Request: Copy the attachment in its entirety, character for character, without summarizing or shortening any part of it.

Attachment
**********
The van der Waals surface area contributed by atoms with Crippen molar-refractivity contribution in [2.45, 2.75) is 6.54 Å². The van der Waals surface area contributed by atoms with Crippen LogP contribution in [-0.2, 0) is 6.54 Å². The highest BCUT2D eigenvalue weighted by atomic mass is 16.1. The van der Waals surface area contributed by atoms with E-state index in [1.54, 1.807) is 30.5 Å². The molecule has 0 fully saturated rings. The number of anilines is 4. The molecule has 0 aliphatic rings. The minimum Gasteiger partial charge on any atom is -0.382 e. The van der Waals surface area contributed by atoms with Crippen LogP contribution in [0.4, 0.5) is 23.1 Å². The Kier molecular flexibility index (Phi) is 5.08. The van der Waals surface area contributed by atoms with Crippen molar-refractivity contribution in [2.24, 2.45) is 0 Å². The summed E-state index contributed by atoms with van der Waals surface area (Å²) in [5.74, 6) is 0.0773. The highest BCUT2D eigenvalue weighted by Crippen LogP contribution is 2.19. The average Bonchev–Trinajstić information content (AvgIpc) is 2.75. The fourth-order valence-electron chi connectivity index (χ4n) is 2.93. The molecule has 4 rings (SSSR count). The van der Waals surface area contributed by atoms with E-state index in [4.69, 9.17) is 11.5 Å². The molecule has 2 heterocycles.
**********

The van der Waals surface area contributed by atoms with Crippen molar-refractivity contribution in [2.45, 2.75) is 6.54 Å². The van der Waals surface area contributed by atoms with Crippen LogP contribution in [-0.2, 0) is 6.54 Å². The highest BCUT2D eigenvalue weighted by atomic mass is 16.1. The van der Waals surface area contributed by atoms with E-state index in [1.54, 1.807) is 30.5 Å². The molecule has 0 fully saturated rings. The number of anilines is 4. The molecule has 0 aliphatic rings. The minimum Gasteiger partial charge on any atom is -0.382 e. The van der Waals surface area contributed by atoms with Crippen LogP contribution in [0.4, 0.5) is 23.1 Å². The Kier molecular flexibility index (Phi) is 5.08. The van der Waals surface area contributed by atoms with Crippen molar-refractivity contribution in [2.24, 2.45) is 0 Å². The summed E-state index contributed by atoms with van der Waals surface area (Å²) in [5.74, 6) is 0.0773. The highest BCUT2D eigenvalue weighted by Crippen LogP contribution is 2.19. The average Bonchev–Trinajstić information content (AvgIpc) is 2.75. The fourth-order valence-electron chi connectivity index (χ4n) is 2.93. The molecule has 4 rings (SSSR count). The van der Waals surface area contributed by atoms with E-state index in [4.69, 9.17) is 11.5 Å². The molecule has 2 heterocycles.